Last Sunday, our family had to say goodby to my wife's mother (my mother in law). She passed away suddenly and without any warning. Ellen had a severe heart attack and a stroke some years ago, was in the hospital for months first in a coma and then trying to recover from the effects. She seemed to be doing well lately and we were totally floored to get the news.
Like many son in law / mother in law relations, ours wasn't always great. I freely admit it was as much my fault as hers but over the years the relationship had improved and I can genuinely say that she will be missed by many. I was extremely touched to find that all the copies of my books we found at her house were all well read, marked by creases and other signs of use that a book which has been read and reread should contain.
However, this post isn't as much about our loss as it is about my discovery.
In my wife's process of going through the many papers and mementos left behind we quickly discovered that even though we may know someone well, we often forget little things about them that make them such a well rounded person. Ellen was a meticulous "keeper" of old newspaper articles, letters, photos, and other things which show what a unique character she was.
It's the little things that make a person so memorable, both in our lives and in our books.
I got a call from my Mom the other day. She lives in Natchitoches, La. where I had that great book signing at the Natchitoches – NSU Folk Festival back in July.
She was shopping at the local grocery store there and was approached by a woman who recognized her from the festival and told her that not only had she bought my book The Bottle Tree there but that she loves it and has now read and reread it three times!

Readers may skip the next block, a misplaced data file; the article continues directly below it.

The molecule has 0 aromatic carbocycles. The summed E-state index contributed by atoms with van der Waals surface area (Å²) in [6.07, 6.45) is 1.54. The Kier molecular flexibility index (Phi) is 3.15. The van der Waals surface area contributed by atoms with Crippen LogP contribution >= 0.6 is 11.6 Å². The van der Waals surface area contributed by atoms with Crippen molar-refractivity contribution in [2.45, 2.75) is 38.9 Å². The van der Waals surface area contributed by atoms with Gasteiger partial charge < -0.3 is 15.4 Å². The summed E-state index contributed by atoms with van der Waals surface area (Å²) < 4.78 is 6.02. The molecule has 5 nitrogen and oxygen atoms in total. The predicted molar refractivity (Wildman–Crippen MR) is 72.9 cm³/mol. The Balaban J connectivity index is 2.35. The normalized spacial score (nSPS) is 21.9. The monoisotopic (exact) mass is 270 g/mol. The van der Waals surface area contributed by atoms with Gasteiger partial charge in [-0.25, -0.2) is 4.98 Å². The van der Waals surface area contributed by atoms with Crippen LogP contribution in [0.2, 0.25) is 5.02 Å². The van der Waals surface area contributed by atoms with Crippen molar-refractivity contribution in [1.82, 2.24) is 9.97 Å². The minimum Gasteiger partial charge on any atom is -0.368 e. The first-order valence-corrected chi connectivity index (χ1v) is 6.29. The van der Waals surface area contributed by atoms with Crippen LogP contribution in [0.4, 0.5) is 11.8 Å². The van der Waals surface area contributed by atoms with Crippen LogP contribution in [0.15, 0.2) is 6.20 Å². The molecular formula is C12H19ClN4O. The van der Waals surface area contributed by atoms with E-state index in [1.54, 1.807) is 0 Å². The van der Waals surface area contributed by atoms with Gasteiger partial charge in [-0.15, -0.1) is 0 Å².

To an author that is probably the highest compliment that you can receive, that someone likes your work enough to take the time out of their busy lives to read the book more than once.
I am a notorious re-reader. As a matter of fact I have purchased several books for my Kindle that I have read over and over and still have in printed form. Books like James Clavell's Shogun, James Michener's Hawaii (not on Kindle yet, but anxiously waiting for it) and Mark Twain's Tom Sawyer are an annual read for me, along with a number of others.
Most of us authors are at least a little lacking in self confidence. The bad reviews are daggers to the heart while the good reviews are read with anxiety, knowing that buried in there somewhere will be the negatives. However, it really, really warms the heart to know that someone enjoys what you write enough to go back and read it more than once.
To all my readers, thank you. It is impossible to tell you how much I appreciate your support.